The aorta is the main artery leaving the heart. When blood leaves the heart, it flows from the lower chamber — the left ventricle — through the aortic valve and into the aorta. Patients with aortic stenosis have an aortic valve that does not open fully. This condition restricts blood flow.
As the aortic valve narrows, pressure increases inside the left ventricle. This pressure causes it to thicken, decreasing blood flow and possibly leading to chest pain. As the pressure continues to rise, blood may back up into the lungs, causing shortness of breath. Severe forms of aortic stenosis prevent enough blood from reaching the brain and rest of the body. This can cause lightheadedness and fainting.
Aortic stenosis may be present from birth (congenital), or it may develop later in life (acquired). Children with aortic stenosis may have other congenital conditions. In adults, aortic stenosis occurs most commonly in those who have had rheumatic fever, a condition that may develop after strep throat or scarlet fever. Valve problems do not develop for five to 10 years after rheumatic fever occurs. Rheumatic fever is increasingly rare in the United States.
Only rarely do other factors lead to aortic stenosis in adults. These include calcium deposits forming around the aortic valve, radiation treatment to the chest, and some medications. Aortic stenosis is not common. It occurs more often in men than in women.
People with aortic stenosis may have no symptoms at all until late in the course of the disease. Symptoms can include:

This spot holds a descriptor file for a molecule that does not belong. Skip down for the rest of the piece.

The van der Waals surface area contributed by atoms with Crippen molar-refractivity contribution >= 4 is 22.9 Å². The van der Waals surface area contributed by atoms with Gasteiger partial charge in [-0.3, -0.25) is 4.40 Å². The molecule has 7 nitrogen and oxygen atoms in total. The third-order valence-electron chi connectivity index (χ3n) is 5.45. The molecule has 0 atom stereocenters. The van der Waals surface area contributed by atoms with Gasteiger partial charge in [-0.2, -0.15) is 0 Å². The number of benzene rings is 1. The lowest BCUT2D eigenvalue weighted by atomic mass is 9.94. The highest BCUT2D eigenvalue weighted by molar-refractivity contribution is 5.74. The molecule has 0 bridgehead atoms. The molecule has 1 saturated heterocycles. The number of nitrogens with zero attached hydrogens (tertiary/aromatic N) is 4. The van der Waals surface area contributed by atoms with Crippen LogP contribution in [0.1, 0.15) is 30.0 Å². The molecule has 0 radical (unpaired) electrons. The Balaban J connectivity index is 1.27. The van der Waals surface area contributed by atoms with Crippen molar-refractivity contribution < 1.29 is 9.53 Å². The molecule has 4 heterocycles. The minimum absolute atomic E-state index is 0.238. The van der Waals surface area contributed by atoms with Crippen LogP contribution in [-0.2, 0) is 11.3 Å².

- Breathlessness with activity
- Chest pain
- Crushing, squeezing, pressure, tightness
- Pain that increases with exercise and is relieved with rest
- Pain under the chest bone, perhaps moving to other areas
- Fainting, weakness or dizziness with activity
- Sensation of feeling the heart beat (palpitations)
- In infants and children, symptoms can include becoming fatigued with exertion more easily than others or serious breathing problems that develop within days or weeks of birth.
A health care provider should be consulted if symptoms of aortic stenosis occur in adults or children.
In mild cases, treatment may be limited to being monitored by a health care provider. Patients with aortic stenosis are often told not to play competitive sports, even if they have no symptoms. Patients should stop smoking and be treated for high cholesterol. People with aortic stenosis should see a cardiologist every three to six months.
Surgery to repair or replace the valve is the preferred treatment for adults or children who develop symptoms. For high-risk patients, a less-invasive procedure called balloon valvuloplasty may be done in adults or children.
Complications of aortic stenosis can include arrhythmias, endocarditis, left-sided heart failure or left ventricular hypertrophy (enlargement) caused by the extra work of pushing blood through the narrowed valve.
Texas Health is committed to providing quality care to heart and vascular patients throughout North Texas and beyond. While various technologies and services are discussed here, not all of our hospitals offer every treatment and diagnostic technology highlighted. Call 1-877-THR-WELL to learn more about heart and vascular services at a Texas Health hospital near you.